What is even more troubling is that at the same time the housing boom has distorted clients' sense of asset values, Americans have greatly slowed down investing and saving. “Many times, the only thing of value that clients have is their house — they haven't saved anything,” says Libby Mihalka, at Altamont Capital Management, in Livermore, Calif. A recent survey by the Securities Industry Association found that 96 percent of the increase in the net worth of U.S. households from second-quarter 2004 to first-quarter 2006 has been from gains on assets, and almost half of that is due to real estate values. So had real estate values fallen instead of risen in that period, massive amounts of net worth would have been lost.

“People still think they can blithely spend in excess of their incomes and use their homes like piggy banks,” says Frank Fernandez, the SIA's chief economist. Most retirement account inflows that Fernandez has seen of late have been going into short-term investments, such as money markets, while at the same time, house price appreciation could likely be zero or negative in upcoming quarters.

So when you sit a client down for a get-real conversation about his retirement prospects and the client brings up his home value as an asset, there are a number of hard truths the client needs to understand, advisors say.

Homeownership has hidden expenses

Whatever gains a client might make by home price appreciation in a hot real estate market are often undermined by conveniently forgotten expenses, such as rising property taxes and general upkeep costs. And, of course, a person's house isn't traded continuously from 9:30 a.m. to 4 p.m.

Even during housing booms, many clients fail to realize that it won't be easy to downsize. Chances are, if your big house has gone up in value, so has the small one in your market.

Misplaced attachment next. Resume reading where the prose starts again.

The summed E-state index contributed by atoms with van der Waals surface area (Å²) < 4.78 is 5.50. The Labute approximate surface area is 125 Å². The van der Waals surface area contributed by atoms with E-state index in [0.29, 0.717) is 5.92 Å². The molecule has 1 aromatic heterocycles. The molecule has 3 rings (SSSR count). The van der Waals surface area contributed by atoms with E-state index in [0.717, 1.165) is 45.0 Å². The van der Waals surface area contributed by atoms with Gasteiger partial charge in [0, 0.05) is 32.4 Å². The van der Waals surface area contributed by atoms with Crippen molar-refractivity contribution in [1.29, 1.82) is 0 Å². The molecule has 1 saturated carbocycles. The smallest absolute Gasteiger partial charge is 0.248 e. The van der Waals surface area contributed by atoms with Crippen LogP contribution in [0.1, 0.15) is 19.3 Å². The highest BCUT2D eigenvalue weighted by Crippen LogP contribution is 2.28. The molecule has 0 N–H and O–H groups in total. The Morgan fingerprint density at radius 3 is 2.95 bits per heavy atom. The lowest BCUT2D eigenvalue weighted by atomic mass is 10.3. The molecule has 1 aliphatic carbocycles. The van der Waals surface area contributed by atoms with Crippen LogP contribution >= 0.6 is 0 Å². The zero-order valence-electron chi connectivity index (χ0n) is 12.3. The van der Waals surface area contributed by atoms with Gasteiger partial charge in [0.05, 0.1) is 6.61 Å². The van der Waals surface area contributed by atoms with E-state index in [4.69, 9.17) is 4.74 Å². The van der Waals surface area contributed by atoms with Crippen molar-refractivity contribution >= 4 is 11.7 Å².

Betting on real estate is like going to Las Vegas

One of Sherman Doll's clients is a dentist with a large amount of invested wealth. “Someone who didn't need to take any risks,” Doll says. A while ago, the client got a call from an acquaintance about a real estate venture in Florida where a developer was building beachfront condominiums. The pitch was that the condos, for which ground had yet to be broken, would sell at $200,000 more than the original purchase price. So a year ago the dentist paid $800,000 for a condo, and now, with the property about to be finished, “the line of potential buyers has completely dried up,” Doll says. “He had planned on flipping it — well, now he's going to be an owner. It will be a very distant vacation home for him.”

Instead, Doll tries to steer his clients to invest in a real estate investment trust, which is more diversified and liquid.

Home improvements are not investments

Another fallacy clients often believe is that if home prices are rising faster than the stock market, for example, it is better to take any spare capital and invest it into their own property, rather than investing it in equities, bonds or other alternatives. Hanson has had some clients who had $100,000 to invest and chose to use it to expand their house or build a swimming pool in their back yard. “The belief is that ‘Why do I need to save so much in my 401(k) when my house is making me so much money?’,” he says.

Rather than considering their house to be a better-performing bond portfolio, clients should instead consider it “a very large consumer durable,” Feiger says. “It's like a very expensive car. It has some investment value, but that is a lucky accident. If you wanted to retire two years ago and sold your house and moved to Texas, boy did you luck out. Because that wouldn't work now, and eight years ago it wouldn't have worked, and five years from now it won't work. Residential real estate is a lousy source of cash for retirement.”

Yet, for some clients home equity remains the only real asset they have, and that predicament could spur a massive increase in various types of home-equity lending. In particular, the reverse mortgage — in which a mortgage lender makes periodic payments to the borrower using the borrower's equity in the home as security — is growing in appeal as a sort of last-resort retirement income strategy.

Another of Hanson's clients, who had $600,000 in his IRA, told Hanson he wanted to get a reverse mortgage. Hanson counseled against it, but the client said, “If I have a reverse mortgage, I don't have to take out as much from my IRA, and I know worst case, I can live here [in my house] until my dying day.” Hanson, sensing the future, is making a bet of his own — he now owns 40 percent of a reverse mortgage lender.